Wednesday, October 31, 2018

Halloween in Scotland and Ireland

HAPPY HALLOWEEN! In Scottish Gaelic, the autumn festival is called Samhuinn. In Ireland where the tradition began, it is called Samhain. 

To the ancient Celts, this pagan celebration was about the turning of the seasons. The Sam in the Scottish Samhuinn and Irish Samhain means summer. Summer was over and the harvest was done. It was now the time of the year when the nights grew long. To the Celts, the 1st of November, Samhain, was the Celtic New Year, and the celebrations began at sunset of the day before its Eve.

For Celts, Samhain was a spiritual time. There was evil afoot on Sanhaim because that was one of the few times the veil between this world and the other-world lifted, allowing spirits to walk the earth. That included puka, banshees, fairies, and other spirits - some of them evil. That is where fire comes in - fire was used to ward off these spirits and was an important element in the celebration. Huge bonfires were lit and people wore ugly masks and disguises to confuse the spirits and stop the dead identifying individuals who they had disliked during their own lifetime. All inside fires had to be extinguished in order to be relit at Sanhaim with kindling from the bonfire.

The origin of the pumpkin jack-o-lantern is found in Celtic Ireland and has always been wrapped up in Halloween. The Celts used turnips for the first jack-o-lanterns, carving menacing faces on them and then lighting them and placing them at their door to ward off evil spirits and the like. Here's the story of how it came to be called a "Jack" o lantern:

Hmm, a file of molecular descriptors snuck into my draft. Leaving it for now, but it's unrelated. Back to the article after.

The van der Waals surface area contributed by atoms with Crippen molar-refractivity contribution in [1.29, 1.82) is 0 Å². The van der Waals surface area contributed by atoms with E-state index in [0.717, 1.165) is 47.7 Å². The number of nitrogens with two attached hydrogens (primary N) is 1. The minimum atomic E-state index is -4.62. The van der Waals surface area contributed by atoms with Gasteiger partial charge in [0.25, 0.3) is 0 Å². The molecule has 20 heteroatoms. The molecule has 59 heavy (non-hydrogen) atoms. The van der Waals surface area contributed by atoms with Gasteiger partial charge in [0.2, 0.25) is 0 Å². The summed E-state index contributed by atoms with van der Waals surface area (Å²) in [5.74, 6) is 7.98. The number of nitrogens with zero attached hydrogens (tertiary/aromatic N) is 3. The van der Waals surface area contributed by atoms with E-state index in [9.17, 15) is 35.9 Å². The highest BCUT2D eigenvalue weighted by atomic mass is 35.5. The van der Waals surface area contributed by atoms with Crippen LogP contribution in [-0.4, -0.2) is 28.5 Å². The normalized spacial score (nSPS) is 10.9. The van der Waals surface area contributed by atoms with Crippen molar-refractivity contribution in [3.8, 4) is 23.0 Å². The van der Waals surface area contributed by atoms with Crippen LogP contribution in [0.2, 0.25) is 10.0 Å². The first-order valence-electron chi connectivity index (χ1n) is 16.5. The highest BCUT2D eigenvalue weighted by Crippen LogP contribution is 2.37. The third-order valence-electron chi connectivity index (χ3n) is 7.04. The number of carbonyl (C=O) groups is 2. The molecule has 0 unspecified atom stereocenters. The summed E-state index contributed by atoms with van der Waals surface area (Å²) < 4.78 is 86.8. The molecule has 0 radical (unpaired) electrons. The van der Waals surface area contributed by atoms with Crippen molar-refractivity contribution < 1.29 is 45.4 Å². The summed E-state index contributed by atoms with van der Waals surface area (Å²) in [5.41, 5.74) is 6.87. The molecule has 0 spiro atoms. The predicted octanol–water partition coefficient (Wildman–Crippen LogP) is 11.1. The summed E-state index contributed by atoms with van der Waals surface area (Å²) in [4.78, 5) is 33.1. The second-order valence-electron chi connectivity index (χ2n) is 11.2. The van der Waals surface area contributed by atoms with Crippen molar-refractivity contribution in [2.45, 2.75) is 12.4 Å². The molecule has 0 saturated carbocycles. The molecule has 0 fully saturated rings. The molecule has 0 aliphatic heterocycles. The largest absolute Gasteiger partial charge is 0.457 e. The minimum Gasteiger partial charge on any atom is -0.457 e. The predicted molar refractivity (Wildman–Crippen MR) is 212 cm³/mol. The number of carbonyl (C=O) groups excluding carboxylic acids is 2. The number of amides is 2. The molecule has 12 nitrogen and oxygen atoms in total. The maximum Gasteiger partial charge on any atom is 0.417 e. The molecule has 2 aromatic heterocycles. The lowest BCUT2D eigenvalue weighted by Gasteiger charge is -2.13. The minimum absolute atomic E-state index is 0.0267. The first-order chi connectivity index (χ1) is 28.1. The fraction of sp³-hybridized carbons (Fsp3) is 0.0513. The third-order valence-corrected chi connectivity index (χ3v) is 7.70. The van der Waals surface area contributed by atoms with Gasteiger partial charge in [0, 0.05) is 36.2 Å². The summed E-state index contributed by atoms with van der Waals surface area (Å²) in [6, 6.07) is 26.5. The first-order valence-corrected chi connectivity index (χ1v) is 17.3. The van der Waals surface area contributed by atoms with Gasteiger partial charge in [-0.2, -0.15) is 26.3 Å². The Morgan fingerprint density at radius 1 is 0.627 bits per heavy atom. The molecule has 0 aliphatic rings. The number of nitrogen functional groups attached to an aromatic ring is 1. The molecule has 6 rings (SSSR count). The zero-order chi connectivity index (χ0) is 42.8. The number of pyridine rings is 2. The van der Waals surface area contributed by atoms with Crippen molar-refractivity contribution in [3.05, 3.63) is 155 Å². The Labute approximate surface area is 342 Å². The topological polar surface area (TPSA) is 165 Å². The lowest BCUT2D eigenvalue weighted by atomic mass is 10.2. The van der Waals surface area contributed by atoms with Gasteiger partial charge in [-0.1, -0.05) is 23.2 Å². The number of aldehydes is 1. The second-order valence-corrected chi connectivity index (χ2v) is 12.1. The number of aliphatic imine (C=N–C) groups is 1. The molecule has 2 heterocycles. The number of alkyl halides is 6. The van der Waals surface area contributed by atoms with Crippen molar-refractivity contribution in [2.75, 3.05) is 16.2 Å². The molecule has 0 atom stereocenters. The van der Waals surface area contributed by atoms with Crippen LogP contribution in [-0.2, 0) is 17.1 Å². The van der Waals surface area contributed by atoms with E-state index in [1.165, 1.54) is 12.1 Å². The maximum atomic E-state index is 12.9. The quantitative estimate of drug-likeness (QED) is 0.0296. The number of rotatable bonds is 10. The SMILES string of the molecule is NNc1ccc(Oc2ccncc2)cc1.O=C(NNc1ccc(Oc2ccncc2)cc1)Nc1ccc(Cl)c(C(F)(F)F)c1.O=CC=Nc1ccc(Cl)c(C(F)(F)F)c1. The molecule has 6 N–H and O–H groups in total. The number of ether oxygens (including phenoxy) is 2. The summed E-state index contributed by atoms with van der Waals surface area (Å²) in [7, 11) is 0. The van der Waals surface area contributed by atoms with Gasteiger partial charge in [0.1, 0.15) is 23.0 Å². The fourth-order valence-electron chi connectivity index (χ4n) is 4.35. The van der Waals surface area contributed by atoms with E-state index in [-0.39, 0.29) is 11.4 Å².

"According to legend, the origin of the Halloween lantern can be found in the tale of a young blacksmith called Jack O'Lantern who made a pact with the Devil during a gambling session. He managed to thwart the Devil and extracted a promise from him that he would never take his soul.
When he eventually died, Jack was refused entry to heaven on account of his drunken, lewd and miserly ways. The Devil, remembering his earlier promise, also refused to allow him into hell. So Jack was condemned to roam the dark hills and lanes of Ireland for eternity.
His only possessions were a turnip with a gouged out centre and a burning coal, thrown to him by the Devil. He put the coal inside the turnip to light his way through the dark countryside where he still wanders......"

The tradition of trick-or-treat comes from a Druid tradition of collecting nuts, eggs, and apples from the people on Sanhaim. The Druids were the religious leaders of the people and if they felt the people were being stingy with their offerings, they may have played a "mild trick" on them.

If you'd like to learn more about the origins of Halloween, University College Dublin, has published a free booklet for Halloween. It explains the origins of Halloween and explores old Irish tales, legends and customs.You can download it free at

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